Lakes, Streams & Creeks
The water quality of Lake Simcoe and its tributaries is fundamental to the quality of life we enjoy in the City of Barrie. Protection of these water bodies is essential for providing; clean drinking water, biodiversity, habitat for fish, wildlife and plant species, and recreational tourism.
Lake Simcoe is the largest inland lake in southern Ontario, outside of the Great Lakes. The lake is a valuable sport fishery and recreational asset which contributes about $200 million a year to the economy.
The City of Barrie's environmental indicators for surface water include water quality monitoring data from local streams and creeks. For more information on Lake Simcoe and our watershed, please visit the Lake Simcoe Region Conservation Authority website and view the Watershed Report Card.
As a partner with local authorities and government, the City of Barrie has strived to rehabilitate priority habitats in our local watercourses to restore the health of the aquatic ecosystem and the coldwater fishery. As such, in 2007 and 2010, the City of Barrie received the following Awards by the Lake Simcoe Region Conservation Authority for works pertaining to watercourse restoration:
Water Conservation Award for the creek restoration work between the Marina and Toronto Street on Kidd’s Creek
Award of Merit for landscaping and fish habitat work on Kidd’s Creek between the Marina and Toronto Street
Water Conservation Award for the creek restoration work between Henry Street/Eccles Street and Donald Street on Kidd’s Creek
Water Conservation Award for the creek restoration work on a Kidd’s Creek tributary between Wellington Street and Donald Street
Lake Simcoe Protection Plan and Strategy
Over the years, Lake Simcoe has experienced a wide range of pressures such as excessive nutrients, pollutants, invasive species, climate change and pressures from human activities.
The main concern effecting Lake Simcoe is the over-abundance of phosphorus. Excess phosphorus enters the Lake from sewage plants, storm sewers, septic systems, and urban and agricultural run-off.
The Lake Simcoe Protection Act is a legislative framework for protecting Lake Simcoe watershed. The act includes the Lake Simcoe Protection Plan and Phosphorus Reduction Strategy.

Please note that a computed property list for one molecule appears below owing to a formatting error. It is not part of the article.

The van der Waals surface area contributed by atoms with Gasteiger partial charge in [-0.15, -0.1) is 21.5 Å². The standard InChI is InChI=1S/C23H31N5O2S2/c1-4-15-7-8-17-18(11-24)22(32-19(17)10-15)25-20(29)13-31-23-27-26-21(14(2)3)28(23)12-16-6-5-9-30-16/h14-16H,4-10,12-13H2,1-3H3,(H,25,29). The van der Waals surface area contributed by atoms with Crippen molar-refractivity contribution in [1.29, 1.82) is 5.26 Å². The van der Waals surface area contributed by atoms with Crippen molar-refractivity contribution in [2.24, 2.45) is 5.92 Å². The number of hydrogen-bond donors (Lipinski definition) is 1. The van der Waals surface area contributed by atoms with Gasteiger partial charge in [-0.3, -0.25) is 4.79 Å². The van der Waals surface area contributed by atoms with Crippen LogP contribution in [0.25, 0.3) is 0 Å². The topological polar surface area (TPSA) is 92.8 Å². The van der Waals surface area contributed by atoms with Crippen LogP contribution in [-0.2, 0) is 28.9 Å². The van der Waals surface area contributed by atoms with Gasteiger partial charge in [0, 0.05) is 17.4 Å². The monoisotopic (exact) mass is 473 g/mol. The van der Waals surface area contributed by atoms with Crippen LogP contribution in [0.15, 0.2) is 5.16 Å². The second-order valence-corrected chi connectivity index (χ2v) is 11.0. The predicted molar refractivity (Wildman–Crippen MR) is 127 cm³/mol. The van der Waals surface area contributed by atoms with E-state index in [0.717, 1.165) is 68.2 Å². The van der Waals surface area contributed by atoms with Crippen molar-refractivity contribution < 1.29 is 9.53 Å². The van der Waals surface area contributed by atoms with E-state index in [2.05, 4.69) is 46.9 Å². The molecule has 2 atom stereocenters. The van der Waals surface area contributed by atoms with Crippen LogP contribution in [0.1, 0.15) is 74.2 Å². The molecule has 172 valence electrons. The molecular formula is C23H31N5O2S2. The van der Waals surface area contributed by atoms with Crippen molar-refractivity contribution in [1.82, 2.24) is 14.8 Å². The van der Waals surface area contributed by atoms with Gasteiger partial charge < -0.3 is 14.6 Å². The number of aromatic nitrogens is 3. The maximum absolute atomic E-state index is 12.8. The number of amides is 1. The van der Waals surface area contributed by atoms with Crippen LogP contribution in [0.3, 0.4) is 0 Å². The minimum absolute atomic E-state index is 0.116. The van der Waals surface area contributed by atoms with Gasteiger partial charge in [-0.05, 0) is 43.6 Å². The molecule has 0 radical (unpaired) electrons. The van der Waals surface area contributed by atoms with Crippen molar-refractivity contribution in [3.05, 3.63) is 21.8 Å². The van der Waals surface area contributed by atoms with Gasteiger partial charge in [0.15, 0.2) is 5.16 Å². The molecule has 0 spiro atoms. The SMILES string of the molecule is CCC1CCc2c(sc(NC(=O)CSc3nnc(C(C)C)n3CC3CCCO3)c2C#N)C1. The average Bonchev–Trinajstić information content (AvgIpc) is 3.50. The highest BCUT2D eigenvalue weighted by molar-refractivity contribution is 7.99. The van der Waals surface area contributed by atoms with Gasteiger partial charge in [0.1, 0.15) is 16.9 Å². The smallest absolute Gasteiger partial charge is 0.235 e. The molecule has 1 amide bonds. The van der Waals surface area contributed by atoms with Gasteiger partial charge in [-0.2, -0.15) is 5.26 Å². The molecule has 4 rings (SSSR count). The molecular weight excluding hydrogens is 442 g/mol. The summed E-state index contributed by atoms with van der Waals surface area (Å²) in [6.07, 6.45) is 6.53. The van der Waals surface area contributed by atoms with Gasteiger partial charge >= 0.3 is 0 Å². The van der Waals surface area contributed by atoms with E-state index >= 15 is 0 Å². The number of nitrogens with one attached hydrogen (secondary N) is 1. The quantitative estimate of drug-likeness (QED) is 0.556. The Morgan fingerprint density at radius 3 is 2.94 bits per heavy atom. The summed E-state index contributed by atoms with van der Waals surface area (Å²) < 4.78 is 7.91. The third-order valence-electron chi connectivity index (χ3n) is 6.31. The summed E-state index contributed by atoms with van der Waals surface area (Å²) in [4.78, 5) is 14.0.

The Plan was developed to help protect the watershed and restore the health of Lake Simcoe. The Strategy was developed to help reduce phosphorus levels in Lake Simcoe and ensure long-term protection of the Lake by placing targets to reduce high phosphorus levels in the Lake by almost 40 per cent.
What is Drinking Water Source Protection?
Drinking water source protection is the protection of water resources such as lakes, rivers and groundwater from contamination or overuse and is the first step in a multi-barrier approach to protecting our drinking water sources. Water is critical to all aspects of our lives. Protecting water sources is important because it ensures there is enough safe water for all of our uses - now and in the future.
The City of Barrie receives its drinking water from both surface water and groundwater sources. The City currently protects the drinking water sources by monitoring and managing our lakes, streams and creeks, by using up to date water treatment systems, by ensuring that pipes, watermains and storage towers are in good repair, by testing it regularly, and by the ongoing training of City staff.
It is important to protect our drinking water sources in order to safeguard human health, as well as to ensure there is an adequate supply of water now and in the future.
By developing and employing source water protection plans, impacts that human and natural activities have on the quality and supply of our water resources will be minimized. Please visit the South Georgian Bay Lake Simcoe Source Protection Region website for more information.
What Can You Do to Protect Creeks and Lakes at Your Home?
Use phosphorus-free cleaning products.
Wash your car on your lawn or at a car washing facility to prevent washwater that may contain dirt, oil, grease, heavy metals, hazardous chemicals and soaps from entering the storm sewer system and ultimately Lake Simcoe.
Have your septic system checked and cleaned every three to five years. For more information on funding opportunities for repairs or replacement of your septic system, please visit the Lake Simcoe Region Conservation Authority website.
Leave your shoreline natural to avoid erosion of sediment and preserve the ecosystem. Maintain a buffer of native vegetation between the water and where you mow your lawn. Native plants that create a buffer provide valuable habitat for animals that depend on living near water. They also help by reducing the amount of erosion on the shoreline as their roots help to hold the soil together.
Keep garbage out of water bodies. Large items can reduce stream flow, damage habitat, and cause areas to flood. It can also be harmful to animals if they attempt to consume it.
Although creating ponds in your yard can be aesthetically pleasing, deterring water from its original path can have adverse impacts downstream where the water once flowed. The conservation authority will approve or reject the diversion of the water and can suggest other alternatives. Contact your local conservation authority before altering the path of water in your yard.
Eliminate the use of chemical fertilizers and pesticides on lawns and gardens. More information on this legislation as well as The Pesticides Act can be found at www.Ontario.ca/pesticideban.
The City of Barrie has many beaches on Lake Simcoe that are routinely monitored between July and September by the Ministry of Health and Long Term Care. Water samples are analyzed for the presence of E.Coli to ensure the water quality is safe for recreational use. For more information on local beaches, please visit the Simcoe Muskoka District Health Unit.